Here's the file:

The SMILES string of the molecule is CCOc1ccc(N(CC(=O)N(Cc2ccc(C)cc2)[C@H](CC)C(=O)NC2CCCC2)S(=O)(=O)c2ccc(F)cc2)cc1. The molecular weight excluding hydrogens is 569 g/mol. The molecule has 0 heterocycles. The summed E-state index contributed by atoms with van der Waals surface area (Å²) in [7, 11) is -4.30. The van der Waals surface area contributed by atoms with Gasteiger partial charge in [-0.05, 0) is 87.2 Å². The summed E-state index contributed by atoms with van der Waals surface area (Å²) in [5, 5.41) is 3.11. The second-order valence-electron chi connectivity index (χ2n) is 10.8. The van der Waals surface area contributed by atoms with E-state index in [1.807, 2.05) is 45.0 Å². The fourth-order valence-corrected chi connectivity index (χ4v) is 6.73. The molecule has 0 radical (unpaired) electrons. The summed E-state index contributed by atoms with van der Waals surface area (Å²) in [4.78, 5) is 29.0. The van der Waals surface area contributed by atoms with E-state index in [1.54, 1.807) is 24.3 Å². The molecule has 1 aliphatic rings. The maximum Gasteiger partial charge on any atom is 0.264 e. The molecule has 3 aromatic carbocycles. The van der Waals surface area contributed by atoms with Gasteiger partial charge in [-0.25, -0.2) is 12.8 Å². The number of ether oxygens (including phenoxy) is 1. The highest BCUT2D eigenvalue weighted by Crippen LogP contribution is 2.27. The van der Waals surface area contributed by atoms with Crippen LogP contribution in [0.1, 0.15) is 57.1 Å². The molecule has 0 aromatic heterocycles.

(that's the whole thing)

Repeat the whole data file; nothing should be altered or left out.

The SMILES string of the molecule is CCOc1ccc(N(CC(=O)N(Cc2ccc(C)cc2)[C@H](CC)C(=O)NC2CCCC2)S(=O)(=O)c2ccc(F)cc2)cc1. The molecular weight excluding hydrogens is 569 g/mol. The molecule has 0 heterocycles. The summed E-state index contributed by atoms with van der Waals surface area (Å²) in [7, 11) is -4.30. The van der Waals surface area contributed by atoms with Gasteiger partial charge in [-0.05, 0) is 87.2 Å². The summed E-state index contributed by atoms with van der Waals surface area (Å²) in [5, 5.41) is 3.11. The second-order valence-electron chi connectivity index (χ2n) is 10.8. The van der Waals surface area contributed by atoms with E-state index in [1.807, 2.05) is 45.0 Å². The fourth-order valence-corrected chi connectivity index (χ4v) is 6.73. The molecule has 0 radical (unpaired) electrons. The summed E-state index contributed by atoms with van der Waals surface area (Å²) in [4.78, 5) is 29.0. The van der Waals surface area contributed by atoms with E-state index in [1.54, 1.807) is 24.3 Å². The molecule has 1 aliphatic rings. The maximum Gasteiger partial charge on any atom is 0.264 e. The molecule has 3 aromatic carbocycles. The van der Waals surface area contributed by atoms with Gasteiger partial charge in [-0.25, -0.2) is 12.8 Å². The number of ether oxygens (including phenoxy) is 1. The highest BCUT2D eigenvalue weighted by Crippen LogP contribution is 2.27. The van der Waals surface area contributed by atoms with Crippen LogP contribution in [0.1, 0.15) is 57.1 Å². The molecule has 0 aromatic heterocycles.